A very brief opinion about the duty of a federal permittee. This is what happens to legal “thinking” when everyone is fixated on the Restatement.
Defendant ran cattle on Forest Service land. Plaintiff drove his motorcycle into Defendant’s fence and sued for injuries. Defendant moved for summary judgment, arguing that it had no duty of care. The trial court granted the motion.
The Court of Appeals reverses. Defendant cited Restatement 386: liability for creating on another’s land a condition which the creator “should recognize as involving an unreasonable risk of physical harm.” Defendant argued that this rests on foreseeability, that it no longer applies since Arizona no longer uses foreseeability to establish duty, and therefore it had no duty. The court says that Rest. 386 speaks of liability, not duty; it presupposes duty and merely ”describes the factual predicates for liability.” “Foreseeability under §386 is . . . relevant to whether the defendant is liable on the facts of a specific case [i.e., to breach of duty, presumably, though the court doesn’t say that], not to whether a bare legal duty exists.” “A contrary holding would lead to absurd results by immunizing permittees, no matter how negligent, from all liability to visitors on the land.”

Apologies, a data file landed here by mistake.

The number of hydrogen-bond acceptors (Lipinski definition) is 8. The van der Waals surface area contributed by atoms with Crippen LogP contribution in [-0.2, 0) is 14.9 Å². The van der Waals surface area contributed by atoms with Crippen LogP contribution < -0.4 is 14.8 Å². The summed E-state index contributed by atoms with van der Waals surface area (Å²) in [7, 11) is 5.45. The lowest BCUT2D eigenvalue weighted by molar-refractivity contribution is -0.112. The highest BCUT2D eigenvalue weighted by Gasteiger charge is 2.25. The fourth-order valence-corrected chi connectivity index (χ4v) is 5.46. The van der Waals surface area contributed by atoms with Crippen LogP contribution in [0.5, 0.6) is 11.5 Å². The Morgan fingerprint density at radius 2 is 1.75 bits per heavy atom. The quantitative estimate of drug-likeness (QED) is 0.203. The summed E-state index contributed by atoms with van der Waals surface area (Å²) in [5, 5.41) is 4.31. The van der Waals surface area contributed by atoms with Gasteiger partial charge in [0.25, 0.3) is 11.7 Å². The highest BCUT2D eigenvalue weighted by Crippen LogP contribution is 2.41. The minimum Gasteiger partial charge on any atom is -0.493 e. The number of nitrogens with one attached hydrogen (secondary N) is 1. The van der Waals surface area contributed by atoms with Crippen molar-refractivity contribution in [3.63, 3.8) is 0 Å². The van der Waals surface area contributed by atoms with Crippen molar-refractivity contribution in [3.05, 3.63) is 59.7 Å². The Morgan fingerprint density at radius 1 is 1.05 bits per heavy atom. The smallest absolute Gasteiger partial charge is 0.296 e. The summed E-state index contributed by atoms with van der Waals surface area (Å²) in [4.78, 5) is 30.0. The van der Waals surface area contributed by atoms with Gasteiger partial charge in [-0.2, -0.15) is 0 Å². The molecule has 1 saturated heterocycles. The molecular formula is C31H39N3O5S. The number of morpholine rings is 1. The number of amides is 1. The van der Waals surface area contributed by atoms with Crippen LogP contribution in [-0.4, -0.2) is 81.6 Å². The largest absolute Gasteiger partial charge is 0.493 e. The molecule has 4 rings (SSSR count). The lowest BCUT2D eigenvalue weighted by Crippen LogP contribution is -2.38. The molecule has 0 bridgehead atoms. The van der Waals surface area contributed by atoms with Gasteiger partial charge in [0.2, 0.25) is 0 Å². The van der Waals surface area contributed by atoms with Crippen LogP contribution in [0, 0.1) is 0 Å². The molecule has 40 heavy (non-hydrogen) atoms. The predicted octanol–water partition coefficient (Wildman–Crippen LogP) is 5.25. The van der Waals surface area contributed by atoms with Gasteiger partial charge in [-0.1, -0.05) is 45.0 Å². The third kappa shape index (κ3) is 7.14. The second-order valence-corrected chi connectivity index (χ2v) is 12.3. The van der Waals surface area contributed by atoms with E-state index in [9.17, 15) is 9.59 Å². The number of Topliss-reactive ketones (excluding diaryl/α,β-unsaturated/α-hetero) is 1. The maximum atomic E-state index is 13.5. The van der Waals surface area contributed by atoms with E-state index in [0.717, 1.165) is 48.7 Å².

So we have here a defendant that allegedly put up a fence in the middle of public property where people can ride vehicles. It argued that unless some particular section of the Restatement applies, it can do so without consequence. And the Court of Appeals agrees! Forget about analyzing duty, breach, and damages. That’s just a DIY project; we take our law prefabbed by the ALI: if 386 doesn’t apply, people are “immunized . . . no matter how negligent.” The Restatement creates, not merely restates, the law of Arizona. But if that is true, how could Arizona’s decision to stop using foreseeability “uncreate” it? (And since when have Restatement provisions had nothing to do with duty? In analyzing what the Restatement covers did anybody bother to read the parts of the Restatement that talk about what the Restatement covers? If they support you, wouldn’t it have been a good idea to cite them?)
Somebody once said that the Restatement is now “regarded as Holy Writ” (before you click the link searching for enlightenment, it was just us). That’s certainly the way these folks approached it: it is the font of all law but means whatever we say it does.
(Opinion: Johnson v. Almida)